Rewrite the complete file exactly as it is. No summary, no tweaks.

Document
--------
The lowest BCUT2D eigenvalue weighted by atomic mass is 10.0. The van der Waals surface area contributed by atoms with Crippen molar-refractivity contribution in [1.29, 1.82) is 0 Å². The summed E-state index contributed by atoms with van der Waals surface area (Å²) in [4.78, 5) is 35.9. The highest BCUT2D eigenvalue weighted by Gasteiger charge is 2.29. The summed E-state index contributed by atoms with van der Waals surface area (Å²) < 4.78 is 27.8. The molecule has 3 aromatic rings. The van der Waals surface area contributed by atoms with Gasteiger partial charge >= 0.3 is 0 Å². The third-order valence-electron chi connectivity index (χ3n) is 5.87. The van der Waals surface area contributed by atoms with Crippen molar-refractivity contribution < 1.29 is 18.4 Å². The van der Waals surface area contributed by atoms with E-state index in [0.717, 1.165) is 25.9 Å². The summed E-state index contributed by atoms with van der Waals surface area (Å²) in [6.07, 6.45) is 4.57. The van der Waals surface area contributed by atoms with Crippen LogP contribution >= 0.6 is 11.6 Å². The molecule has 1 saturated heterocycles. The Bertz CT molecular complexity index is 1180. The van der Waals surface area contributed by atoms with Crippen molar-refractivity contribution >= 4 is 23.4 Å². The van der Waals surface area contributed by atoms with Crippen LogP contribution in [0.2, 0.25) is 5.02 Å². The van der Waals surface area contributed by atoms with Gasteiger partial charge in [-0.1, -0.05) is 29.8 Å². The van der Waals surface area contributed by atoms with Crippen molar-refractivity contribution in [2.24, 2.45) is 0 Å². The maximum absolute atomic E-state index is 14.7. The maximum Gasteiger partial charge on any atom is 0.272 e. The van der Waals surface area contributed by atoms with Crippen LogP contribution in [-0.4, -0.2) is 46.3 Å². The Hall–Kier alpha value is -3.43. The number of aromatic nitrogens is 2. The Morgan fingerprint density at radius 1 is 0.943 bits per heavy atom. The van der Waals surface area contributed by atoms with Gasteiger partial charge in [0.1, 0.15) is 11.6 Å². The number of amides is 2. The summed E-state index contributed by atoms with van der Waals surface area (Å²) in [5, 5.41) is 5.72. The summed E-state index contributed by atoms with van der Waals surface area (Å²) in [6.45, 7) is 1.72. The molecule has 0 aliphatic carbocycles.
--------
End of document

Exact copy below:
The lowest BCUT2D eigenvalue weighted by atomic mass is 10.0. The van der Waals surface area contributed by atoms with Crippen molar-refractivity contribution in [1.29, 1.82) is 0 Å². The summed E-state index contributed by atoms with van der Waals surface area (Å²) in [4.78, 5) is 35.9. The highest BCUT2D eigenvalue weighted by Gasteiger charge is 2.29. The summed E-state index contributed by atoms with van der Waals surface area (Å²) < 4.78 is 27.8. The molecule has 3 aromatic rings. The van der Waals surface area contributed by atoms with Gasteiger partial charge >= 0.3 is 0 Å². The third-order valence-electron chi connectivity index (χ3n) is 5.87. The van der Waals surface area contributed by atoms with Crippen molar-refractivity contribution < 1.29 is 18.4 Å². The van der Waals surface area contributed by atoms with E-state index in [0.717, 1.165) is 25.9 Å². The summed E-state index contributed by atoms with van der Waals surface area (Å²) in [6.07, 6.45) is 4.57. The van der Waals surface area contributed by atoms with Crippen LogP contribution >= 0.6 is 11.6 Å². The molecule has 1 saturated heterocycles. The Bertz CT molecular complexity index is 1180. The van der Waals surface area contributed by atoms with Crippen molar-refractivity contribution >= 4 is 23.4 Å². The van der Waals surface area contributed by atoms with Crippen LogP contribution in [0.2, 0.25) is 5.02 Å². The van der Waals surface area contributed by atoms with Gasteiger partial charge in [-0.1, -0.05) is 29.8 Å². The van der Waals surface area contributed by atoms with Crippen molar-refractivity contribution in [2.24, 2.45) is 0 Å². The maximum absolute atomic E-state index is 14.7. The maximum Gasteiger partial charge on any atom is 0.272 e. The van der Waals surface area contributed by atoms with Crippen LogP contribution in [-0.4, -0.2) is 46.3 Å². The Hall–Kier alpha value is -3.43. The number of aromatic nitrogens is 2. The Morgan fingerprint density at radius 1 is 0.943 bits per heavy atom. The van der Waals surface area contributed by atoms with Gasteiger partial charge in [0.1, 0.15) is 11.6 Å². The number of amides is 2. The summed E-state index contributed by atoms with van der Waals surface area (Å²) in [5, 5.41) is 5.72. The summed E-state index contributed by atoms with van der Waals surface area (Å²) in [6.45, 7) is 1.72. The molecule has 0 aliphatic carbocycles.